Tips for Homeowners

Great advice to keep your lawn looking its best

Best Methods for Repairing Bare Spots in Your Lawn

Spring, Summer and Fall are great times to patch in areas of sod or establish a whole new sod lawn. If you are thinking of a new lawn or patching in some bare areas, these are the times to start working and planning!

Causes for Bare Spots

If you have small areas of dead grass, the first step is to figure out why the grass died in that area. Here are a few possibilities.

  • Many times, the problem is an irrigation issue. It is best to have an underground irrigation system since hand-watering or moving sprinklers only works until you go on vacation in July. For underground systems, turn on each irrigation station and do a visual inspection to be sure the sprinklers are not plugged or pointing the wrong direction. If the sprinklers are all working, you may have a problem with uneven distribution or poor head spacing.
  • Testing your irrigation system for uniformity is recommended using “catch can test” to make sure your irrigation system is watering all areas of your lawn evenly. Any type of can or container will work well as long as they are all the same size and shape. Tuna cans are ideal because of their wide mouth and shallow depth. Place several empty tuna cans around the irrigation zone, including all dead spots. Then turn on the sprinklers for 15-20 minutes. Measure the amount of water in each tuna can carefully. The water level in each can should be the same. If it isn’t that points to an irrigation issue that needs to be corrected. If the water level in the cans on any dead spots is below that of the rest of the grass, that is most likely the reason for the dead spot in the first place.
  • You can get dead grass from traffic patterns of pets or people. To keep your lawn at optimal health, core aerification should be done on the entire lawn on a regular basis. For highly compacted areas, double core aerification of those specific areas is best – every spring and Fall.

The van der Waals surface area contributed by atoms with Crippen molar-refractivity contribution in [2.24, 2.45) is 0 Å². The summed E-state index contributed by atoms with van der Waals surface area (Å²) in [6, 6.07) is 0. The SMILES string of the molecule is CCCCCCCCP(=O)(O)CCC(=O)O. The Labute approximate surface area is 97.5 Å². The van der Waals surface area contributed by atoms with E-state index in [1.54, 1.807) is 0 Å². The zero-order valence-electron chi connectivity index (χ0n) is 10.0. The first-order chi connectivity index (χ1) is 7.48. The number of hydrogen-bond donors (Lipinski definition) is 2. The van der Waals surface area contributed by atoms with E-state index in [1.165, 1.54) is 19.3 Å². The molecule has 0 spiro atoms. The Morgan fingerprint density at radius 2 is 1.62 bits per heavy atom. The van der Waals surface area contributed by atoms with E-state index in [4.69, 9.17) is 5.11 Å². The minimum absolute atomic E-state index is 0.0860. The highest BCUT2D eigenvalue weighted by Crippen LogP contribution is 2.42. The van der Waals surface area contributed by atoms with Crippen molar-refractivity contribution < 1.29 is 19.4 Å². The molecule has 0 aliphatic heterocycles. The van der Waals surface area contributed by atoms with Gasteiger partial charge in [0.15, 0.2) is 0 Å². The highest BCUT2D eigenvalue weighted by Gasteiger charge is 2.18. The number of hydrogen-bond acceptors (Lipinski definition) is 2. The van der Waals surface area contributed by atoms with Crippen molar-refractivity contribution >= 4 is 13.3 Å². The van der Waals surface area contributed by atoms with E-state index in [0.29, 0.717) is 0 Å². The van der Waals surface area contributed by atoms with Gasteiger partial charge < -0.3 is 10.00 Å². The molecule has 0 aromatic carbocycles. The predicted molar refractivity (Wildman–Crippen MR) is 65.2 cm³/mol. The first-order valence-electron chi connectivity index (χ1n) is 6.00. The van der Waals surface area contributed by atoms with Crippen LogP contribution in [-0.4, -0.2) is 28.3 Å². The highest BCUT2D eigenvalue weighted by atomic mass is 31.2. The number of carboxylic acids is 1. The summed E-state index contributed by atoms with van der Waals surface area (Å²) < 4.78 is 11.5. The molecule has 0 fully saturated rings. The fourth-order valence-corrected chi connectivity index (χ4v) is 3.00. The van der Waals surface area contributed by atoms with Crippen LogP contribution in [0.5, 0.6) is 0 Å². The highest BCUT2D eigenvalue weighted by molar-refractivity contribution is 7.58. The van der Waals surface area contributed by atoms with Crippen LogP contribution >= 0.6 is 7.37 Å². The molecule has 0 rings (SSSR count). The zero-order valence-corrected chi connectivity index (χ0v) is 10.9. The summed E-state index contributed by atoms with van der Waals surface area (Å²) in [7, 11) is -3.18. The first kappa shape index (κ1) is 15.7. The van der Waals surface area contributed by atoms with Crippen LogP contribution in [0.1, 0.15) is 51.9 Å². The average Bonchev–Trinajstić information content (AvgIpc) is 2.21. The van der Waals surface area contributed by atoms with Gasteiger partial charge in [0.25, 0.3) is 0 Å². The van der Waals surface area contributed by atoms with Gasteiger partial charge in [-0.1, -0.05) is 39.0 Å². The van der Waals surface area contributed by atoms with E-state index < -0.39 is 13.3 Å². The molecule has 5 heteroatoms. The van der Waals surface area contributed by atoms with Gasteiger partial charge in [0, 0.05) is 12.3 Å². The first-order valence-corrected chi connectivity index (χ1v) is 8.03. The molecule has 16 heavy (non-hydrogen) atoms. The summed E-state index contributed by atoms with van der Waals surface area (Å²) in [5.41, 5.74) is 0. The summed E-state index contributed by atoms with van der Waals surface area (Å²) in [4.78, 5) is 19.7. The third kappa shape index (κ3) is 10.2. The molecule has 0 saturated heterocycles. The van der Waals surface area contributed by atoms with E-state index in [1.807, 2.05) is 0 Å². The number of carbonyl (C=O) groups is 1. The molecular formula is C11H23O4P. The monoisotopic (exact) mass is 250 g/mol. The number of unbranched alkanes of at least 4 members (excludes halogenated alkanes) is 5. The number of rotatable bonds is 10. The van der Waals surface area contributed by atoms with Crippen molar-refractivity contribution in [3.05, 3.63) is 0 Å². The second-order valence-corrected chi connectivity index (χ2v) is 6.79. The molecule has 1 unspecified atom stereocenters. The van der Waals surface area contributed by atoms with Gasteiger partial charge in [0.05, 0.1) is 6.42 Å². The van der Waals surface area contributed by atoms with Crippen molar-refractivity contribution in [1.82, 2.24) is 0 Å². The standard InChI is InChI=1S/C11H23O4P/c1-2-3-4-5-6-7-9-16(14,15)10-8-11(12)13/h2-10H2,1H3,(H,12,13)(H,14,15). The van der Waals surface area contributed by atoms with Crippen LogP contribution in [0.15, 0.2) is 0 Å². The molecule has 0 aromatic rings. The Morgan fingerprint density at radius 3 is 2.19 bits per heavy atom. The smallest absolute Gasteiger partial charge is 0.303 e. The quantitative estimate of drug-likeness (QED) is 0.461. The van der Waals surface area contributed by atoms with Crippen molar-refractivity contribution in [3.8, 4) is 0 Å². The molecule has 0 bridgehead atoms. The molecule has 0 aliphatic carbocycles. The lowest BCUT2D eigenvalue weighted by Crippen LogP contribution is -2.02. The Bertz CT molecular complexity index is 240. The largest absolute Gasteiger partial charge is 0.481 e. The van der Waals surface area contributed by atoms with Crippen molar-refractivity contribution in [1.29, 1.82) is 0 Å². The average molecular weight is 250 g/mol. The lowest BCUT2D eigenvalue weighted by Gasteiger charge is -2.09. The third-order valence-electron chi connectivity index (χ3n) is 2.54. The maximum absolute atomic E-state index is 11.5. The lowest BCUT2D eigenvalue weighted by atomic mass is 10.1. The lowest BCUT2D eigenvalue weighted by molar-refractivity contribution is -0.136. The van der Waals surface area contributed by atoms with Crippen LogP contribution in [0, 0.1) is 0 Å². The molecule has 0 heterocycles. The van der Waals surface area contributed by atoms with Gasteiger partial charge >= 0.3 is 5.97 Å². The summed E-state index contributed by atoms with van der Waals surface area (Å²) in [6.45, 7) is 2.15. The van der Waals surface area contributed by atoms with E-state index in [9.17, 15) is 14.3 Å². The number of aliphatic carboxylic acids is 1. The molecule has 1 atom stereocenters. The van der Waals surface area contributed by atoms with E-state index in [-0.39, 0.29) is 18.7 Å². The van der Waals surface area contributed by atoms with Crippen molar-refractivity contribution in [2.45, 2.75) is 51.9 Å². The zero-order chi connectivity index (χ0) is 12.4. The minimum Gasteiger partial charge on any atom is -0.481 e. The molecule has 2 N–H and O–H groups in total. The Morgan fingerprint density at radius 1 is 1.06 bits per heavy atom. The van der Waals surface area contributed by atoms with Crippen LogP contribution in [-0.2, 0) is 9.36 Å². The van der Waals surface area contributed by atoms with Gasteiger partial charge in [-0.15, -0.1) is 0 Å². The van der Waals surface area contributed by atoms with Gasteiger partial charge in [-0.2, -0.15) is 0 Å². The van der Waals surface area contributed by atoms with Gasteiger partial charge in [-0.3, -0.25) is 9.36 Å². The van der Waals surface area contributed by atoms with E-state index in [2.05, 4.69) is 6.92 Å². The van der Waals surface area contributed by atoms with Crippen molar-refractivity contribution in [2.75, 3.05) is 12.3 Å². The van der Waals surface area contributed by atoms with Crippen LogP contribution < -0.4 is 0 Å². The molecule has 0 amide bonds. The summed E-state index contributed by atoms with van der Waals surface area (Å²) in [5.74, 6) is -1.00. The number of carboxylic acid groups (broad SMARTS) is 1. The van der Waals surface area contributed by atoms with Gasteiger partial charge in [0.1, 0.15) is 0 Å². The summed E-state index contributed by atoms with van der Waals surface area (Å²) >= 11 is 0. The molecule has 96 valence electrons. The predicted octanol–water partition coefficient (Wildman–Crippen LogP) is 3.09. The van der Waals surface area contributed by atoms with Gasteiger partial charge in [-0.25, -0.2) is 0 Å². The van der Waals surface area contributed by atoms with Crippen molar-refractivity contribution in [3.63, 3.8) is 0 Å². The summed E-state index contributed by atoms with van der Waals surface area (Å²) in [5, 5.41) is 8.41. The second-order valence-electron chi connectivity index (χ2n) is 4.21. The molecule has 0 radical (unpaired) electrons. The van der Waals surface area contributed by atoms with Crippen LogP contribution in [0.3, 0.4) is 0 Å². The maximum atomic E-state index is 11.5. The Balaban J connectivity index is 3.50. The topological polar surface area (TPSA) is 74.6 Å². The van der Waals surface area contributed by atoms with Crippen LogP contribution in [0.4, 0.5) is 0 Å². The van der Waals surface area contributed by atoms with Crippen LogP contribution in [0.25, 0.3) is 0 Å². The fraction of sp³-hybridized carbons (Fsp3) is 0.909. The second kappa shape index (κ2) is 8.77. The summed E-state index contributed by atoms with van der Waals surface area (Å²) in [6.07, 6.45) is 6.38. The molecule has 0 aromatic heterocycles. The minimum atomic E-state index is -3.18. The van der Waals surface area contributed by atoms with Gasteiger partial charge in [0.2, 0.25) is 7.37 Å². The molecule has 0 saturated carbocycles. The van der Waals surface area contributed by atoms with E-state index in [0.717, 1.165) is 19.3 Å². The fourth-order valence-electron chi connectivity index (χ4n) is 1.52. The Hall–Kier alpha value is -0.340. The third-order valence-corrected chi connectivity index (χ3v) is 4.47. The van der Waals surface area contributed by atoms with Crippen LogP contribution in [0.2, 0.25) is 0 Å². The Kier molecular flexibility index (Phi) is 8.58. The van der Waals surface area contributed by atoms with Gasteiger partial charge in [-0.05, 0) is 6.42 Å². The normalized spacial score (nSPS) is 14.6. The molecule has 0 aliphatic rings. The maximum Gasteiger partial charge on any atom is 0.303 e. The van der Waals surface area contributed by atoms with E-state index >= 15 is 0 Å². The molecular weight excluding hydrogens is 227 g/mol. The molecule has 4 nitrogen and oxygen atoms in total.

• Dead spots in the lawn can be caused by too much shade. Most varieties need 50% sunlight. If grass areas are in shade from your house or trees more than half the day, they will gradually thin out. Some turf varieties tolerate shade better than others, such Ecoloturf (fine fescue) or Elite Plus Fescue. If you can’t get turf shade tolerant varieties to grow, maybe it’s best to place mulch or shade-tolerant perennial plants in these shady spots. Another option would be to have an arborist (a tree professional) assess and possibly reduce the canopy of the tree to allow for more light to reach the lawn. Bare spots can easily be repaired with sod.

Repairing Bare Spots

  • Determine the type of grass existing in your lawn. Most lawns in Colorado are bluegrass or tall fescue.
  • Prior to laying sod, prepare the soil with a steel-tined garden rake, removing dead grass and opening the soil up to allow water and roots to go down into the soil.
  • To plant sod, bring the level of the bare spots ½” below the rest of the lawn because there is some soil with the sod. Cut the sod to fit the bare areas with a serrated knife, cutting on the soil side. Keep moist (but not soggy) for 2-3 weeks until roots are established. Hand-watering works for small areas, especially in the cooler months. If you choose to plant a whole new yard, it is best to use an in-ground irrigation system.


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